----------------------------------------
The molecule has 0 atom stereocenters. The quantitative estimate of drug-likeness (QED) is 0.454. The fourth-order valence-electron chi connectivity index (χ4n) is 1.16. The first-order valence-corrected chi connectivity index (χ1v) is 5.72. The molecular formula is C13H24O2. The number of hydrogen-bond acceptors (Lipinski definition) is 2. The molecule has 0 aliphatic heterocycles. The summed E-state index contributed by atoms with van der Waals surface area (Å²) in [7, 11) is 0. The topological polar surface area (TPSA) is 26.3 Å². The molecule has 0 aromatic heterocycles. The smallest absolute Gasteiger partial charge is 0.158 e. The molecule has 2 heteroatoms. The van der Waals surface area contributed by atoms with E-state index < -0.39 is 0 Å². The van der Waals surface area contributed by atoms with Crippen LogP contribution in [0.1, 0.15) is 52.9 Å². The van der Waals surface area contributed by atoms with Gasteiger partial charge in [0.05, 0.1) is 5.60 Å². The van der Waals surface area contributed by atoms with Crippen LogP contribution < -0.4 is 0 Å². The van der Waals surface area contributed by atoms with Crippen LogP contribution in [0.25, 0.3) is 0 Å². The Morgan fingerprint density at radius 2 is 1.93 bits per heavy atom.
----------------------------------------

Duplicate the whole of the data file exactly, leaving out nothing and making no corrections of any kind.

The molecule has 0 atom stereocenters. The quantitative estimate of drug-likeness (QED) is 0.454. The fourth-order valence-electron chi connectivity index (χ4n) is 1.16. The first-order valence-corrected chi connectivity index (χ1v) is 5.72. The molecular formula is C13H24O2. The number of hydrogen-bond acceptors (Lipinski definition) is 2. The molecule has 0 aliphatic heterocycles. The summed E-state index contributed by atoms with van der Waals surface area (Å²) in [7, 11) is 0. The topological polar surface area (TPSA) is 26.3 Å². The molecule has 0 aromatic heterocycles. The smallest absolute Gasteiger partial charge is 0.158 e. The molecule has 2 heteroatoms. The van der Waals surface area contributed by atoms with E-state index < -0.39 is 0 Å². The van der Waals surface area contributed by atoms with Crippen LogP contribution in [0.1, 0.15) is 52.9 Å². The van der Waals surface area contributed by atoms with Gasteiger partial charge in [0.05, 0.1) is 5.60 Å². The van der Waals surface area contributed by atoms with Crippen LogP contribution < -0.4 is 0 Å². The van der Waals surface area contributed by atoms with Crippen LogP contribution in [0.25, 0.3) is 0 Å². The Morgan fingerprint density at radius 2 is 1.93 bits per heavy atom.